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International Market Place Celebrates Grand Opening Today in Waikiki

Thousands gathered today to take part in the grand opening of the fully reimagined International Market Place in Waikīkī. The 345,000-square-foot, open-air shopping center offers Hawai‘i’s first Saks Fifth Avenue as well as a world-class lineup of restaurants and retailers – nearly 50 percent of which will be unique to O’ahu.

The new International Market Place reopened in Waikiki today.

The new International Market Place reopened in Waikiki today.

“From dining under the sun and stars on the spectacular Grand Lānai to the excellent retail and entertainment, International Market Place will once again serve as a special gathering place for residents and tourists in the heart of Waikīkī,” said Robert S. Taubman, chairman, president and CEO of Taubman Centers, Inc. “We believe it will become a premiere destination on the island, and one of the best assets in our portfolio.”

Situated between the bustling Kalākaua and Kūhiō Avenues, International Market Place will offer approximately 90 of today’s most sought-after retailers and ten world-class restaurants. The center’s exceptional design incorporates a “cultural journey” of the land and its people, water features, indigenous landscaping and the historic 160-year-old banyan tree.

“International Market Place offers a unique Hawaiian sense of place that honors the past, perpetuates Queen Emma’s legacy and looks to the future,” said Cordell Lietz, president, CoastWood Capital Group. “It has been an honor to work with Taubman and Queen Emma Land Company to bring to fruition our shared vision for the important historic site.”

“We are excited for this property’s future as it establishes its own reputation and legacy as a new iconic landmark and gathering place,” said Eric Martinson, president of Queen Emma Land Company, the owners of the land on which International Market Place sits.

The International Market Place retail and restaurant lineup includes the following. A single asterisk (*) before the name indicates brands that are unique to the island.

STORES:
*45rpm
ABC Stores
*Abeo
Abercrombie & Fitch
Aesop
Anthropologie
Banana Republic
*BCBG MAX AZRIA
Brunello Cucinelli
*Capital Teas
*Catimini
Chapel Hats
*Christian Louboutin
Clarks
Crazy Shirts
*Fabletics
Flip Flop Shops
FootAction USA
Fossil
*Free People
GameStop
GNC Live Well
Godiva Belgium 1926
Greenroom Hawaii
*Hanna Andersson
*Hervé Léger
Hilton Grand Vacations (kiosk)
Hollister
Honolulu Cookie Co.
*Intermix
Island Art & Sole
*Jo Malone
*Kona Coffee Purveyors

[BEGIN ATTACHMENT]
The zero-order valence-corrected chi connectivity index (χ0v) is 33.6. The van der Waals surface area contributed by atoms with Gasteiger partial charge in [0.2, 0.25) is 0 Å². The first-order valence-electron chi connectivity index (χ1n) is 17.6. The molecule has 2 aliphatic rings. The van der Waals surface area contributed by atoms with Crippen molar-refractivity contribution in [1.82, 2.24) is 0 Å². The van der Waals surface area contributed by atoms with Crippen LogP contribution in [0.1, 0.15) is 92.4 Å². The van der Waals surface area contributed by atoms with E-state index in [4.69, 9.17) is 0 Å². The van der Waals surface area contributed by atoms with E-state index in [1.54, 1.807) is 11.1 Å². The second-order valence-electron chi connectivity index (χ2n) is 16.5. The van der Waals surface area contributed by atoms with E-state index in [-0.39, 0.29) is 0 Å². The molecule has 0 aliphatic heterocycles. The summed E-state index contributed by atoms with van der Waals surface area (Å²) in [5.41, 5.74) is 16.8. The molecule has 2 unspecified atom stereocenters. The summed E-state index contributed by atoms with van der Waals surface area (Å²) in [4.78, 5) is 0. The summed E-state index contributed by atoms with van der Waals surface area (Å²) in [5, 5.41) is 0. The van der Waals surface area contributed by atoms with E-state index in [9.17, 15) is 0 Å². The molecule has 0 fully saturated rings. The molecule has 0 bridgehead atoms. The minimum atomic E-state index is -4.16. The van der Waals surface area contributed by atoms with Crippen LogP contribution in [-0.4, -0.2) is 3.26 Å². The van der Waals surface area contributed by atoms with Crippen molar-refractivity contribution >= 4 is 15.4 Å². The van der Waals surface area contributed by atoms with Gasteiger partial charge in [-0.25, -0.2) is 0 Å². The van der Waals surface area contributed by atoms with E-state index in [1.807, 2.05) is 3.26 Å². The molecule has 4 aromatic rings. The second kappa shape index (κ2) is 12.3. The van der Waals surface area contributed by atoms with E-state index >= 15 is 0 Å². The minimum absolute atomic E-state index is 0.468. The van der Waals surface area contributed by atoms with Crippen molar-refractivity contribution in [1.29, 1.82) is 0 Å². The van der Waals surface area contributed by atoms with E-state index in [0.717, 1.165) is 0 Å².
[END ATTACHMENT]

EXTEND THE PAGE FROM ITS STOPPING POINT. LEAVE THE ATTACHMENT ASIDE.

*Kula & Ko
Laline
Lani Beach by Mireille
L’Occitane en Provence
LUSH Fresh Handmade Cosmetics
MAC
Magnolia Ice Cream & Treats
Maui Divers Jewelry
Michael Kors
*Mitsuwa Marketplace
*Oliver Peoples
*Ondademar
Pacific Harley-Davidson
Pandora
Papyrus
*Penhaligon’s
*Robin’s Jean
*Saks Fifth Avenue
Sand People
*Seafolly Australia
*Shinola
Shoe Palace
*Stuart Weitzman
*Sugarfina
Sunglass Hut
Swarovski
Tabora Gallery
Tesla
*Trina Turk
Vera Bradley
Vilebrequin
*YOGASMOGA

RESTAURANTS ON THE GRAND LĀNAI (THIRD LEVEL):
*Baku
*Eating House 1849 by Roy Yamaguchi
*Flour & Barley – Brick Oven Pizza
Goma Tei Ramen
*Herringbone
*Kona Grill
*STRIPSTEAK
*Yauatcha

RESTAURANT ON THE FIRST LEVEL:
*The STREET, A Michael Mina Social House

In addition to the stellar shopping and dining, guests can enjoy a free show each evening called “O Nā Lani Sunset Stories” that kicks off with a ceremonial lighting of the Lamakū Torch Tower that sits proudly on Kalākaua Ave. Honoring the beloved Queen Emma, the nightly show highlights stories, traditions and culture of this special gathering place.

Guests to International Market Place may take advantage of many amenities, including a 700-space parking garage, valet parking, electric vehicle charging stations, free Wi-Fi and much more.

International Market Place was developed through a partnership between Taubman and CoastWood Capital Group in conjunction with Queen Emma Land Company. Revenues will directly support The Queen’s Medical Center, the state’s largest private, nonprofit hospital and its mission of providing quality health care to all of Hawai‘i’s people.

For more information on the shopping, dining and entertainment destination, please visit ShopInternationalMarketPlace.com, Instagram: @intlmktplace and in Japanese @intlmktplacejp; Facebook: facebook.com/IntlMktPlace and in Japanese at facebook.com/IntlMktPlaceJP.

Coast Guard Tows Disabled Fishing Vessel Back To Honolulu

The Coast Guard safely towed a disabled 46-foot commercial fishing vessel with three persons aboard back to the Port of Honolulu, Friday.

The Coast Guard safely towed a disabled 46-foot commercial fishing vessel with three persons aboard back to the Port of Honolulu, Aug. 19, 2016. A 45-foot Response Boat-Medium boat crew from Coast Guard Station Honolulu relieved the the USCGC Kittiwake (WPB 87316) in towing the vessel at the entrance of the Port of Honolulu and brought them back safely to the pier. (U.S. Coast Guard photo by Petty Officer 3rd Class Sean Mazer/Released)